After two misses (Kokoko! and Bat For Lashes) in the last three months, I was a little dispirited when DIIV’s Deceiver landed on my doorstep and I opened the Rough Trade fold (the little paper handout that describes that month’s selection).
I knew nothing of the band despite this turning out to be their third album. The blurb for Deceiver was all full of shoegazing references back to My Bloody Valentine, Ride and their ilk. My expectations were low. I often found that particular music scene lacking in personality back in the day. Quite often in the live environment, it translated to a skinny white bloke with a Fender Jazzmaster staring at an array of effects pedals, any discernible personal expression hidden by the long fringe that hung over his pallid face.
When it did work though, it could be exhilarating. The guitar interplay of Sonic Youth, the invention of My Bloody Valentine’s second LP, Loveless. All opening up new possibilities around well-tested formats.
DIIV (pronounced dive) are from Brooklyn (of course they are) and are the baby of Zachary Cole Smith. Zachary is a bit of a face around town by all accounts. He’s the son of a Vogue fashion journalist and has modelled for Yves Saint Laurent and alongside Cara Delevingne. He’s coupled his assignments with chaotic road trips across the USA trying to hook up with ex-girlfriends and his estranged father. He’s dated model and musician Sky Ferreira, with whom he was busted for possession of heroin. Having done a stint in rehab, he appears to be living a better life, a true vegan Brooklynite.
So what of Deceiver and DIIV? It doesn’t quite hit the skyscraping heights of Sonic Youth or peak Dinosaur Jr. It has a got a great deal going for it though. Well produced by Sonny Diperri who has worked with both Nine Inch Nails and My Bloody Valentine in the past, those bands musical are DNA are audible in DIIV’s work. They’ve got the pallid face and Fender vibe going on too as referenced above and having checked out a couple of clips of them on Youtube, I’m not sure I’d bother with a gig – there’s a bit of a “this playing your instrument is all too much of an effort” thing.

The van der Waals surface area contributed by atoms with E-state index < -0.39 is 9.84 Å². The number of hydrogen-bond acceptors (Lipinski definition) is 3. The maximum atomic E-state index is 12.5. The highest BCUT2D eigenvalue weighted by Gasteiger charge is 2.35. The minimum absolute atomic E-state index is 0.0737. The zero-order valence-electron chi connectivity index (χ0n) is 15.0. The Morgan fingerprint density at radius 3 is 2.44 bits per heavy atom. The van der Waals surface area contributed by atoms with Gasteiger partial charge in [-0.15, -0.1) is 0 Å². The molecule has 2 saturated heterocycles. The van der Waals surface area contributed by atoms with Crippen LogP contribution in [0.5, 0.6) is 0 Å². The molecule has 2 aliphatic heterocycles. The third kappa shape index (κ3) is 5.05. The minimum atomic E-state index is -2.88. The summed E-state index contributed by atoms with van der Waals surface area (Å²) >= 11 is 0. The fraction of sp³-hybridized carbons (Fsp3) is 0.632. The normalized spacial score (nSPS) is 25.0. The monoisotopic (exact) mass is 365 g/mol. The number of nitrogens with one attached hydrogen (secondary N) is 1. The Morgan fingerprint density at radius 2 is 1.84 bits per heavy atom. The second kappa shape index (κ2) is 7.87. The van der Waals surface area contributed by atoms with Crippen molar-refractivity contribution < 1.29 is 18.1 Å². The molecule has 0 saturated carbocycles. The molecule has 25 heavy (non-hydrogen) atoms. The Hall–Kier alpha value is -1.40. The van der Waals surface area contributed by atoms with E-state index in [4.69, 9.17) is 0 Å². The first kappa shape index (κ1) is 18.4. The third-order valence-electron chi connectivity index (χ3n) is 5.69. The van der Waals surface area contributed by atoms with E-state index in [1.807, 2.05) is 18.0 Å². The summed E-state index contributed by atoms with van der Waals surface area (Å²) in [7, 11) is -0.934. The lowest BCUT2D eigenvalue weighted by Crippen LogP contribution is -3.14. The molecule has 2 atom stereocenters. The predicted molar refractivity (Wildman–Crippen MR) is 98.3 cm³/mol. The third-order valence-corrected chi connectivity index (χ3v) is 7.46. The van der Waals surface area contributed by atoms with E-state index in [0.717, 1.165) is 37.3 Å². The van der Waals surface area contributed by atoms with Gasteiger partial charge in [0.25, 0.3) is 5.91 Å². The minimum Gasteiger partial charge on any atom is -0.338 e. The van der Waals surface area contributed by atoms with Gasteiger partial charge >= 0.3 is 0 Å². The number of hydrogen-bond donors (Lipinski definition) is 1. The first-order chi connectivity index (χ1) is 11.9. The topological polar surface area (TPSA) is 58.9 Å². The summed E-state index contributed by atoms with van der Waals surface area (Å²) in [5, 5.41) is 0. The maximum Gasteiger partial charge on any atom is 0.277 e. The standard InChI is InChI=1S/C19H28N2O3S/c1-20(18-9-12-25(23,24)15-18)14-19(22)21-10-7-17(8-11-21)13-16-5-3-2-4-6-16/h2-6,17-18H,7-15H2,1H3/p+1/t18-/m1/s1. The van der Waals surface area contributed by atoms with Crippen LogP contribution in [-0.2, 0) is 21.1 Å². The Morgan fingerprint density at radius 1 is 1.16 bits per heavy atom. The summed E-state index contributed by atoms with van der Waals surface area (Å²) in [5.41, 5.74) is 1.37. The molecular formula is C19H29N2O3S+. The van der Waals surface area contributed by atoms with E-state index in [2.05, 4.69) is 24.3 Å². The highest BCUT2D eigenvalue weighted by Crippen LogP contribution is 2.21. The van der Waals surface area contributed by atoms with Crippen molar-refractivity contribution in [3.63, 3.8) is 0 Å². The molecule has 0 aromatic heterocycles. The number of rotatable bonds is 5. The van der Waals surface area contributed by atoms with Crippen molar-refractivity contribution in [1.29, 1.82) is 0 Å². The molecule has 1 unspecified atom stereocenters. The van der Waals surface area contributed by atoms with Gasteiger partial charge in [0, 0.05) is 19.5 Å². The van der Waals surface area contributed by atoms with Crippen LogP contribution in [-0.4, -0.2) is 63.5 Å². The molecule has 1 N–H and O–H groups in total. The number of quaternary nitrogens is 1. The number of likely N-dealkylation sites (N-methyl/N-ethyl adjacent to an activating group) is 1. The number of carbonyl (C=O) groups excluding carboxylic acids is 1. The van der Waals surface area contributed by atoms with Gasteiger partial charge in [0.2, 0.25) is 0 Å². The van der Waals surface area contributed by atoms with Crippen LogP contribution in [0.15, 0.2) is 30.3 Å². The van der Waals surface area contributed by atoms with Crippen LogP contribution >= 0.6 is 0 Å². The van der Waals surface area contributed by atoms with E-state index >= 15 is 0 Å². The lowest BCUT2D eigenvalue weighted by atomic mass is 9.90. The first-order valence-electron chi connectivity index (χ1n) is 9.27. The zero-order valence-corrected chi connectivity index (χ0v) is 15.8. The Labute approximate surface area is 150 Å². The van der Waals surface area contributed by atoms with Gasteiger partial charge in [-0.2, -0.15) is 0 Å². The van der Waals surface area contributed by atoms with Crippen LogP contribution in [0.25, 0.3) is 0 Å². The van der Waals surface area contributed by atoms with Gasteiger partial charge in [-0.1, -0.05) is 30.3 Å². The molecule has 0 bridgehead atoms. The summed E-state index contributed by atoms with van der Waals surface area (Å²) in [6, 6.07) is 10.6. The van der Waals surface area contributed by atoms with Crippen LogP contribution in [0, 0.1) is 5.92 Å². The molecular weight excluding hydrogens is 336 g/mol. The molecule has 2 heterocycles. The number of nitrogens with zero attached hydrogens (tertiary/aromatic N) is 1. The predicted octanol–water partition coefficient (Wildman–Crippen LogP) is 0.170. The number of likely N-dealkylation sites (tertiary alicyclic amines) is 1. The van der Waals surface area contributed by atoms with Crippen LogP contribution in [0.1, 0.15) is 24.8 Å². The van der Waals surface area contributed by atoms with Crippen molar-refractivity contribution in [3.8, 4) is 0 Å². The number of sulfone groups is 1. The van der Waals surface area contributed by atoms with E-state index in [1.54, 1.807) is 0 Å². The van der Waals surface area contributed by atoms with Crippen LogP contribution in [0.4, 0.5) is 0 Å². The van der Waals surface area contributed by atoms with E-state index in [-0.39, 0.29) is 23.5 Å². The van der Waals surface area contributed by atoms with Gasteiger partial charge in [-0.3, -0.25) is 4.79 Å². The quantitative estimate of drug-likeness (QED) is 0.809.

Deceiver though has got a great deal going for it. I was in Rough Trade today when and it was pretty bracing when the opening track Horsehead came on at a decent volume. There’s a bit of muscle there and the vocals sufficiently multi-tracked to stand up in the mix. We’ve got some interplay between the guitars.
Skin Game references his substance issues:
Sell me to the spoon I’m cashing in
fallng out tear me down, hang me up,
strung out to please the king in metropolitan’s Sackler wing
It could sound grim but again the soaring harmonies and upbeat tempo sweeten the morphine pill.
For The Guilty has that My Bloody Valentine/Loveless let’s all hammer our tremolo arms at once draggy effect going on. Their influences remain evident but don’t weigh them down, the featherlight For The Guilty floats by.
The culmination is Blankenship where the pace quickens with a motorik backbeat for a protest against climate change denier and ex-CEO of Massey Mining. A candidate for the Senate, he served a year in prison after a safety cover-up around the Upper Big Branch explosion which tragically killed 29 miners. Whilst he remains unknown in the UK, he seems a right charmer, a man for our ages.
There’s a lovely bonus 7″ single with the marbled Rough Trade vinyl. It contains a couple of covers, one of which is Cow by Sparklehorse. From their 1995 Vivadixiesubmarinetransmissionplot LP, I was chatting to Brix Smith Start earlier in the year about the late great Mark Linkous. This tempted me to revisit the album and DIIV certainly do this wonderful album justice.
Deceiver has grown on me the more that I’ve played it. It is undeniably greater than the sum of its obvious influences but when it is achieved with such aplomb, to hell with that.